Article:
WASHINGTON – Boeing chief executive Dennis Muilenburg faced intense grilling by US lawmakers at a hearing on Tuesday over what the company knew about its MCAS stall-prevention system linked to two deadly crashes, and about delays in turning over internal 2016 messages that described erratic behavior of the software in a simulator.
The hearing, the highest-profile congressional scrutiny of commercial aviation safety in years, heaps pressure on a newly rejiggered Boeing senior management team fighting to repair trust with airline customers and passengers shaken by an eight-month safety ban on its 737 MAX following the crashes, which killed 346 people.
“You have told me half-truths over and over again,” Senator Tammy Duckworth told Muilenburg, questioning why the manufacturer did not disclose more details about MCAS’s lack of safeguards. “You have not told us the whole truth and these families are suffering because of it.”
Duckworth said the pilots did not know enough about MCAS. “You set those pilots up for failure.”
Muilenburg acknowledged errors in failing to give pilots more information on MCAS before the crashes, as well as for taking months to disclose that it had made optional an alarm that alerts pilots to a mismatch of flight data on the 737 MAX.
“We’ve made mistakes and we got some things wrong. We’re improving and we’re learning,” he said.
On Tuesday, U.S. Representative Peter DeFazio, who heads the House Transportation and Infrastructure Committee that will hear from Muilenburg on Wednesday, said in a written statement for the hearing that the panel was aware of “at least one case where a Boeing manager implored the then-Vice President and General Manager of the 737 program to shut down the 737 MAX production line because of safety concerns, several months before the Lion Air crash in October 2018.”
Boeing did not immediately comment.
“Something went drastically wrong, a total of 346 people died, and we have a duty to fix it,” DeFazio added.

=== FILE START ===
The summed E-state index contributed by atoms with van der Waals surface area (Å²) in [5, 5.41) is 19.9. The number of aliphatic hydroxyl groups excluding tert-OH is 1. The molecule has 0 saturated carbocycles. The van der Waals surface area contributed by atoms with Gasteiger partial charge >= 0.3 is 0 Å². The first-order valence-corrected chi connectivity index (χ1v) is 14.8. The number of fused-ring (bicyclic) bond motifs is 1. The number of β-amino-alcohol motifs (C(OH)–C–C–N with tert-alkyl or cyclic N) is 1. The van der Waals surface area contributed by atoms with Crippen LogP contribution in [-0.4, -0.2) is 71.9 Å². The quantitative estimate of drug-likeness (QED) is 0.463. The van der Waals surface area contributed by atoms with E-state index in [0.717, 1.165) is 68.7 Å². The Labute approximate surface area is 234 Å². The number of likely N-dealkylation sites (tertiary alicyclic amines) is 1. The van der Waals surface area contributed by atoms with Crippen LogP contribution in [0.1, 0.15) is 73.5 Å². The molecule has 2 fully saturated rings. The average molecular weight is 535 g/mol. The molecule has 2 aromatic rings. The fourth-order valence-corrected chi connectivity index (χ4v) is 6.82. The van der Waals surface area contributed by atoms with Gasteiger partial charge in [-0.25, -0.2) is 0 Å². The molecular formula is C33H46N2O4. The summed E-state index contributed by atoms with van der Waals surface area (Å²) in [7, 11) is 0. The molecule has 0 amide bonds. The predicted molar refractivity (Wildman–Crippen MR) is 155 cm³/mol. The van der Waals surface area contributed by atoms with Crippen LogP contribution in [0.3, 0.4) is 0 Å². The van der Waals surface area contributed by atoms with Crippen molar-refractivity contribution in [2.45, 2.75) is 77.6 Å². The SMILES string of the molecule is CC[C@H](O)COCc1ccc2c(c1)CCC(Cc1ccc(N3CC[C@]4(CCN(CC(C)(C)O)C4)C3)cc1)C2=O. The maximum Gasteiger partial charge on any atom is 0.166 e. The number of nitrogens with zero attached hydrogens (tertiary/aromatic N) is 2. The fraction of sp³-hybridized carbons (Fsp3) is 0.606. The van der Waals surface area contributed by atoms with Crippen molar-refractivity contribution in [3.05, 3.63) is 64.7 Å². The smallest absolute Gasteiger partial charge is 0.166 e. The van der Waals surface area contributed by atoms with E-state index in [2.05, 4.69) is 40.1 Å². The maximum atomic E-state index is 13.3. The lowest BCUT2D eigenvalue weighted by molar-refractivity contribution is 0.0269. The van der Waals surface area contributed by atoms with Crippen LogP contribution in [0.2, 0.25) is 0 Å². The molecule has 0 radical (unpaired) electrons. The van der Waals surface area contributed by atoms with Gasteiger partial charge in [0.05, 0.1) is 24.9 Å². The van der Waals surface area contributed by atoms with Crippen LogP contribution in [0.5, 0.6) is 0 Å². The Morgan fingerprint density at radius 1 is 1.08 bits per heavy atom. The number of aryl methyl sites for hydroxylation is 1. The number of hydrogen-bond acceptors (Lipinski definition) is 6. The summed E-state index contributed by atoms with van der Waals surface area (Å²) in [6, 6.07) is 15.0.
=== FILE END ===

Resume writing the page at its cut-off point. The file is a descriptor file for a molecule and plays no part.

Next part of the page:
Senator Jon Tester noted Boeing had won approval from the Federal Aviation Administration (FAA) to avoid having to add new crew alerts because it would have been expensive. “It wouldn’t have happened if FAA would have been doing their job and it also wouldn’t have happened if you had known what the hell was going on,” he said.
Tester, a Montana senator, said widescale changes were needed. “I would walk before I would get on a 737 MAX. I would walk. There is no way ... You shouldn’t be cutting corners and I see corners being cut.”
Taking turns to grill Muilenburg during his first appearance at a hearing on Capitol Hill in the year since the first crash in Indonesia, senators suggested Boeing had not been completely honest and expressed dismay that the 2016 instant messages did not prompt an immediate reaction from the company.
Senator Ted Cruz said he could not understand why the messages did not prompt an immediate response from Boeing senior management, saying the exchange about the problems “describes what happened in Lion Air and Ethiopian Airlines.”
He questioned why Muilenburg did not read the messages earlier.
“How did your team not put in front of you, run in with their hair on fire saying ‘we have a real problem here’?” Cruz said, asking why the messages did not prompt a “nine-alarm fire.”
For months, Boeing had largely failed to acknowledge blame, instead vowing to make a “safe plane safer.” Tuesday’s hearing represents Boeing’s broadest acceptance of responsibility that it made mistakes but Muilenburg stopped short of what some lawmakers and family members had sought.
Despite the tough questions, Boeing shares ended 2.4% higher at $348.93 on Tuesday.
U.S. Senator Roger Wicker, chairman of the Senate Commerce Committee, questioned Muilenburg over the company’s delay in releasing the IMs in which a former test pilot described erratic behavior of a simulator version of the MCAS software and also mentioned “Jedi-mind tricking” regulators over training requirements.
Wicker said those messages revealed a “disturbing level of casualness and flippancy.”
The FAA is demanding significant new safeguards to MCAS before the plane can fly again.